But the Lord in His great grace did more than this. He told Moses to make a serpent of brass (or copper) and set it on a pole that evidently stood upright. Then anyone who had been bitten needed only to look at this imitation serpent to be cured (vs.8-9). The Lord Jesus refers to this event inJohn 3:14-15; John 3:14-15, when He says, "As Moses lifted up the serpent in the wilderness, even so must the Son of Man be lifted up, that whoever believes in Him should not perish but have eternal life."

It may seem strange that the brazen serpent is used to illustrate the crucifixion of the Lord Jesus, for the serpent is a picture of Satan. But it was on the cross that the Lord Jesus met all the power of Satan and crushed Satan's head (Genesis 3:15). So it was not a live serpent lifted up, but one that symbolized the paralyzing of all Satan's power. One look at that serpent on the pole was sufficient to heal any victim, just as one look in faith at Christ in His great sacrifice is sufficient to both deliver anyone from the poison of sin and give eternal life. Wonderful message of God's love and grace!



Now we are given an account of journeys of Israel that are no longer simply wanderings, but journeys that bring them nearer to the place from which they are to enter the land of Canaan. Various names are given as to the stages of the journey, and certainly all of them have meanings that refer to some spiritual significance, little as we may be able to discern that significance.

But it appears that the country now was not so desolate, for we read of "the brooks of Arnon" (v.14), then also of Israel coming to Beer (meaning "well"), where the Lord told Moses, "Gather the people together, and I will give them water" (v.16). No complaining of the people is heard at this time, but rather, a song of appreciation (vs.17-18). It was not a miraculous provision of water, but it came through the work of the leaders and nobles of the people.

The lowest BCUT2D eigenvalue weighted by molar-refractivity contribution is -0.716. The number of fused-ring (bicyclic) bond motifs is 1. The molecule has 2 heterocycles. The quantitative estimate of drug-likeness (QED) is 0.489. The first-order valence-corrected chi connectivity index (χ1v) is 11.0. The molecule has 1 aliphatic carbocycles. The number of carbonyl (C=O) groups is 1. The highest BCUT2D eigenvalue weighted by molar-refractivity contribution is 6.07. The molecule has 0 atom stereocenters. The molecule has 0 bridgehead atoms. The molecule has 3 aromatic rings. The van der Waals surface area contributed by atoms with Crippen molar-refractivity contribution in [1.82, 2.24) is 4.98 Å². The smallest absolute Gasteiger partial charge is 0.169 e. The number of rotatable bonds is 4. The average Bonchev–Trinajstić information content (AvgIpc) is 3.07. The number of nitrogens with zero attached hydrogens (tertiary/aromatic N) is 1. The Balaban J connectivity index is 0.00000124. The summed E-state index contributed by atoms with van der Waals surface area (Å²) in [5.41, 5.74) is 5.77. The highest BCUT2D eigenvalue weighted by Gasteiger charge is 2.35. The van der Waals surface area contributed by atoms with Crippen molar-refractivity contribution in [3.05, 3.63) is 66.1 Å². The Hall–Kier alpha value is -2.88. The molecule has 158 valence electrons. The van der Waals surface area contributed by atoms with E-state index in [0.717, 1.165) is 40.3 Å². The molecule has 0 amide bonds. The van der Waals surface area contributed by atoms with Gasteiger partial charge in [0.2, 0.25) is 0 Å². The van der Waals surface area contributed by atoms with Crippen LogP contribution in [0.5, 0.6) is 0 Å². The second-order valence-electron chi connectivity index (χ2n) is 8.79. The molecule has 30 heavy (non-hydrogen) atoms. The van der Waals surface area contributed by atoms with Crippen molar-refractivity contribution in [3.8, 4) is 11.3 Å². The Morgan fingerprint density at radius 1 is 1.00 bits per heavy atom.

Though they had turned away from Edom, and by this time had circumvented it, they did not avoid Moab, but came into a valley in that land, and even to the top of Mount Pisgah (v.20) from which, not much later than this, God gave Moses a view of all the land that Israel was to inhabit (Deuteronomy 34:1-4). They did not even ask permission to pass through Moab, and it seems Moab had no ability to withstand them, though in chapter 24 we read of Moab's king desiring Balaam to put a curse on Israel, which curse God turned into a blessing.

Moab is the picture of sensual, easy-going religion (Jeremiah 48:11) that works, not usually by direct conflict, but by seduction. Moab was proud and haughty, but "his idle boasts have accomplished nothing" (Jeremiah 48:29-30). Yet Moab knew how to tempt Israel into evil complicity with their women and their gods (Numbers 25:1-3), just as Christians may be tempted by the easy living styles of the world to choose a self-indulgent life with little serious exercise, little sense of pleasing God, and little genuine concern for the need of others. Therefore, Moab was to be subdued, not turned away from, as was the case with Edom.